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Refinance is a Ruby gem that provides a collection of finance algorithms. Currently, it contains algorithms for calculating the properties of ordinary annuities: principal, interest rate, number of payment periods, and payment amount.


Refinance does calculations related to annuities in finance theory. In general, an annuity is a finite series of regular payments; an installment loan for a car is an example that might be familiar to you.

Refinance allows you to answer questions like these:

  1. Say you have a car loan and are paying a fixed amount each month to pay it off. If you got a reduced interest rate, exactly how much lower would your monthly payments be?

  2. If you get a reduced interest rate but continue to pay the same monthly payments, exactly how much shorter will the loan duration be?

  3. Say you want to borrow money to buy a car. If your bank will lend you money at an X% annual interest rate, and you're willing to make monthly payments as high as $Y, how expensive of a car can you buy?

  4. Say you're making monthly payments of $X to pay off a $Y loan. What interest rate are you being charged?

  5. Say your loan has an interest rate of X% per month. What is its effective annual interest rate?

Annuities have four defining properties (at least for our purposes), and the first four questions above provide examples of each: The first question is asking for the annuity's periodic payment amount. The second is asking for the number of remaining payments. The third is asking for the principal. And the fourth is asking for the interest rate.

In general, if you know three of those properties, Refinance can calculate the fourth.

The fifth question is about converting an interest rate. Perhaps you think this is trivial: if you're paying 1% per month, then it's equivalent to paying 12% per year, right? Wrong. It's more like 12.68%. You need to account for the effects of compound interest.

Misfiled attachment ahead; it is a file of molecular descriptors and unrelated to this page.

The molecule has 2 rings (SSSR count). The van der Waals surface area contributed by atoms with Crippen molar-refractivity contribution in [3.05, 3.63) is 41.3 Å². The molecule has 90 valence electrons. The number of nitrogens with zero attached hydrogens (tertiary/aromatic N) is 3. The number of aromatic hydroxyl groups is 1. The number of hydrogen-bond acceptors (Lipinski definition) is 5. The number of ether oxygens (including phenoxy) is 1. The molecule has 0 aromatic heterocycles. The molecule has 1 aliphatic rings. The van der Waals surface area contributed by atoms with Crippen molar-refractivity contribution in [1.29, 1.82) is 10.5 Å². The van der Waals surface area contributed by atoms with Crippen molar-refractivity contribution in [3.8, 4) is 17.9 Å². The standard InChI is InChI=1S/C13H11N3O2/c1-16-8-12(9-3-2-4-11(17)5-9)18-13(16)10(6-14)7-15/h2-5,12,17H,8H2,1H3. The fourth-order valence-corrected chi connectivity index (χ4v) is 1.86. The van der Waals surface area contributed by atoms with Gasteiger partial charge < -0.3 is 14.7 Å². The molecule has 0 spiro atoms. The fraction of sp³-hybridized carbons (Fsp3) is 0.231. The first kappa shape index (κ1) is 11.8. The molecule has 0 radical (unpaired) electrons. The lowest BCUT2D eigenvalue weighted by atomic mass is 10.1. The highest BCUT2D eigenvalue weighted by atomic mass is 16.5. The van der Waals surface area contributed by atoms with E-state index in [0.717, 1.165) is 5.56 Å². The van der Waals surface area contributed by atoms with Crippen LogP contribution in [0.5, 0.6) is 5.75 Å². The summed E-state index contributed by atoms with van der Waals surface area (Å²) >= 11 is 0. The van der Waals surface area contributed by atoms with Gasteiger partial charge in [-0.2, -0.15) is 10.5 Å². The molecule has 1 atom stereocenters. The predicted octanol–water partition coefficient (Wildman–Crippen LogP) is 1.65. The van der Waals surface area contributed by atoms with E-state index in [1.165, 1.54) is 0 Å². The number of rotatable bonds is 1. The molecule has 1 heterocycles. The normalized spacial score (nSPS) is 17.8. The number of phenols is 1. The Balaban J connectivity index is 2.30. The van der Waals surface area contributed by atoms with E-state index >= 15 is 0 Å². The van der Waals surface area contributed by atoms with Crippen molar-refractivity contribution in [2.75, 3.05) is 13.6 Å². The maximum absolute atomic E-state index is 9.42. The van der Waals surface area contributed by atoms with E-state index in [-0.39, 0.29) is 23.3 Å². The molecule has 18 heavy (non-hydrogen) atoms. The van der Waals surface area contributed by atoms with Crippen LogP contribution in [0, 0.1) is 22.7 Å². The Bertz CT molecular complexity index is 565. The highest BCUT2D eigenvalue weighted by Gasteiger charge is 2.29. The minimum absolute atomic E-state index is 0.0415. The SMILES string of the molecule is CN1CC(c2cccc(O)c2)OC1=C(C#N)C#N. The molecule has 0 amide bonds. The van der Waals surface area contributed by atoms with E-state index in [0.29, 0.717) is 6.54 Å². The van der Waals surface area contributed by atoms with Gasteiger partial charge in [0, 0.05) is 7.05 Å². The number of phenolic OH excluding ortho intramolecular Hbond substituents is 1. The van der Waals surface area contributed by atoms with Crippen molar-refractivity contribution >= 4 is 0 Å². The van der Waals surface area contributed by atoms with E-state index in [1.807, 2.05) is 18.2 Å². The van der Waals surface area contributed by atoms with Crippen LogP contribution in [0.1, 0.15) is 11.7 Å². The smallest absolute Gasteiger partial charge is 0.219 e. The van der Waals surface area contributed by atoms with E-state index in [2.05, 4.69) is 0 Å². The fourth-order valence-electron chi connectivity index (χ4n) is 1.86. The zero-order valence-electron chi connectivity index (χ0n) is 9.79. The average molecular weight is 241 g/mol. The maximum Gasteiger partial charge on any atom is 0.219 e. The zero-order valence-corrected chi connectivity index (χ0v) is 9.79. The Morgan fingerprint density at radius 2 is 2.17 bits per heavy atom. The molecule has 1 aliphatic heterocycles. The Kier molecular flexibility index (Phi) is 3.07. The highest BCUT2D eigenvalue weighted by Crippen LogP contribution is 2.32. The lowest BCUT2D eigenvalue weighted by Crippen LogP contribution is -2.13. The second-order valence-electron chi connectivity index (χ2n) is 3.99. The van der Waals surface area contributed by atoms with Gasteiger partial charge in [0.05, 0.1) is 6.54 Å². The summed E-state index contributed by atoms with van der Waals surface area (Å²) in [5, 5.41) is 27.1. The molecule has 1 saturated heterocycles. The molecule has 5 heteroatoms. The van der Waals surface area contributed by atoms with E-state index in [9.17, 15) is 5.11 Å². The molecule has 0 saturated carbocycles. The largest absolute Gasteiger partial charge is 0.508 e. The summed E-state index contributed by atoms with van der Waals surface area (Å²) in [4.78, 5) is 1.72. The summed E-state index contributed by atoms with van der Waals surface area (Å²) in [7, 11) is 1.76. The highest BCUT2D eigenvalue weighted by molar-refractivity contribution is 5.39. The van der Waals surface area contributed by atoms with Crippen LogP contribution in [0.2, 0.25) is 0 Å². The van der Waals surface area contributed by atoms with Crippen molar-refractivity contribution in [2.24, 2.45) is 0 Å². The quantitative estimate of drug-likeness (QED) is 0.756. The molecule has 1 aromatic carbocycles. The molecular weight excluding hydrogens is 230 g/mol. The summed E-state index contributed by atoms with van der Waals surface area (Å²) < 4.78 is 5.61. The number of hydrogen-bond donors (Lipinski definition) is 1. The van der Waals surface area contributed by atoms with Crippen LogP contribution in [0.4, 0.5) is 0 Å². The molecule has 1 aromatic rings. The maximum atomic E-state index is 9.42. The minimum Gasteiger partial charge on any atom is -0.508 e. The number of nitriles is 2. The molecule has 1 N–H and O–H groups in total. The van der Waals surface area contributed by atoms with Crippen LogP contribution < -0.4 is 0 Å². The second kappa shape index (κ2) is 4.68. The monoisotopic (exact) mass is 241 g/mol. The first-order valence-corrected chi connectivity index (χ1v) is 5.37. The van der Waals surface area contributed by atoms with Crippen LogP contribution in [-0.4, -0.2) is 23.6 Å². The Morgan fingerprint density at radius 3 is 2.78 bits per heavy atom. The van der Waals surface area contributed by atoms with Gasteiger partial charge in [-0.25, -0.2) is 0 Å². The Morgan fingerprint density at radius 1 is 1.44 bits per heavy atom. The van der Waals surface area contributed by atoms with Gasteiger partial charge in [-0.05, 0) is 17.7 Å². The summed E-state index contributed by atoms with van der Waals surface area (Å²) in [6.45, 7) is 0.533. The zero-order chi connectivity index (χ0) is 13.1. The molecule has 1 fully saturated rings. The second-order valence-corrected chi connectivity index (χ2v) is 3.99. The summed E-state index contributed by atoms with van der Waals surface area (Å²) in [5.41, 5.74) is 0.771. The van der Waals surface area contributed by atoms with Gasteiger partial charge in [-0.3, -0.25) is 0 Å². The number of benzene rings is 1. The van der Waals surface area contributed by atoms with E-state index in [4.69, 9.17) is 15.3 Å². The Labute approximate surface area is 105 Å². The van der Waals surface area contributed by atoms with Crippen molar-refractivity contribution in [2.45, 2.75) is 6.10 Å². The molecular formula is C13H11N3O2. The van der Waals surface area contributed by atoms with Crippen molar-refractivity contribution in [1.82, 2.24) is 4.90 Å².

Usage example

I'll use Example 2 from Stan Brown's paper:

You are buying a $250,000 house, with 10% down, on a 30-year mortgage at a fixed rate of 7.8%. What is the monthly payment?

We want to calculate the monthly payment, so we'll use the method Refinance::Annuities.payment. That method requires three arguments: the interest rate (per month, since we're calculating the monthly payment), the total number of monthly payments, and the principal. These are easy to determine from the example:

  • The interest rate is 7.8%, but there are two things to note here. First, 7.8% is a nominal annual rate, and we want the monthly interest rate. So we divide 7.8% by 12 (because there are 12 months in a year) and get 0.65%. Second, the method wants the argument in decimal form, not percent form, so 0.65% becomes 0.0065.

  • The loan lasts 30 years, and we want the number of payment periods -- that is, the number of months. 30 years is 360 months.

  • The house's purchase price is $250,000, and we're making a 10% down payment, so the loan's principal will be 90% of $250,000, or $225,000.

Now we can call the method:

Refinance::Annuities.payment 0.0065, 360.0, 225000.0

(You can name the arguments "interest rate", "periods", and "principal". For this and related methods, the arguments go in alphabetical order.)